Having promised that the 2015 national election would be the last conducted under the first-past-the-post (“FPTP”) electoral system, the federal government has initiated efforts to find a replacement. A national debate about the various alternatives to FPTP will undoubtedly continue, but a fundamental issue concerns whether Parliament faces any constraints on its authority to implement electoral reform. Two distinct concerns present themselves. First, does a change to the electoral system require a constitutional amendment, and if so, would such an amendment require provincial consent under the general amending procedure in Part V of the Constitution Act, 1982? Second, would certain electoral systems violate the Canadian Charter of Rights and Freedoms?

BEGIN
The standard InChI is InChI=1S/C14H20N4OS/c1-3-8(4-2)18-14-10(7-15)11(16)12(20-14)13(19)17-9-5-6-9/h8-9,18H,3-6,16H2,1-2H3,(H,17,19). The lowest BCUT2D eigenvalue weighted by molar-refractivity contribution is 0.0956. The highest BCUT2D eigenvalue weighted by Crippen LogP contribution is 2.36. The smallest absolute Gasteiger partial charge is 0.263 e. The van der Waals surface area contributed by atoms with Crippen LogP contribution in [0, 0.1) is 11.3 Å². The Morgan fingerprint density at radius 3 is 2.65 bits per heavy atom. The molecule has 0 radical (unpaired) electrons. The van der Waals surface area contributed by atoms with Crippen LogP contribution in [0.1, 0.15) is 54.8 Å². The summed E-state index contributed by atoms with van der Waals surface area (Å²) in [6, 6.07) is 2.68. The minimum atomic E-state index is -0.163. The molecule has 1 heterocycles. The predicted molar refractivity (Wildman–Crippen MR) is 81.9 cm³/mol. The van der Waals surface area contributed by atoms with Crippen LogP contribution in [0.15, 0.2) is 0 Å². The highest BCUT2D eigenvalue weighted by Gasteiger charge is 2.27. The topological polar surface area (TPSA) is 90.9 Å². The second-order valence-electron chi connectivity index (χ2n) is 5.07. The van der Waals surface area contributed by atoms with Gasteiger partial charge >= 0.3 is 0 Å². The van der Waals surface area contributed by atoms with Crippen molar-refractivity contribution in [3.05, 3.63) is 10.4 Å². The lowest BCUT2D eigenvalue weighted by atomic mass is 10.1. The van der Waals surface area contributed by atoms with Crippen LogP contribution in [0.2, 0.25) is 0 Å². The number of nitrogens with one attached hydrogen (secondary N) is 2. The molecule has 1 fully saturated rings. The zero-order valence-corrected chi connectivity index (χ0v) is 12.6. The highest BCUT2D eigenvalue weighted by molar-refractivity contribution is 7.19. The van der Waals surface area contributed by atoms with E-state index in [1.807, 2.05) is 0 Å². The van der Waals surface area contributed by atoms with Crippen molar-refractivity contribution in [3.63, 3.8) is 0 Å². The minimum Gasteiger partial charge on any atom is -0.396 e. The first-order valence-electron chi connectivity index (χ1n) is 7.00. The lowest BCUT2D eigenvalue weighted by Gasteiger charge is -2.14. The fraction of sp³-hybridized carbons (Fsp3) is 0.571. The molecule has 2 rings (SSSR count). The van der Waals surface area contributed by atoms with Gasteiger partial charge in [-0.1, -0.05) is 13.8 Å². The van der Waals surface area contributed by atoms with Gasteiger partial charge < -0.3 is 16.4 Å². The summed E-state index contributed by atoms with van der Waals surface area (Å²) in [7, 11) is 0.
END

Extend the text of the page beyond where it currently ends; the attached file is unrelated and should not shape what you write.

"Constitutional Constraints on Electoral Reform in Canada:Why Parliament is (Mostly) Free to Implement a New Voting System."
The Supreme Court Law Review: Osgoode’s Annual Constitutional Cases Conference
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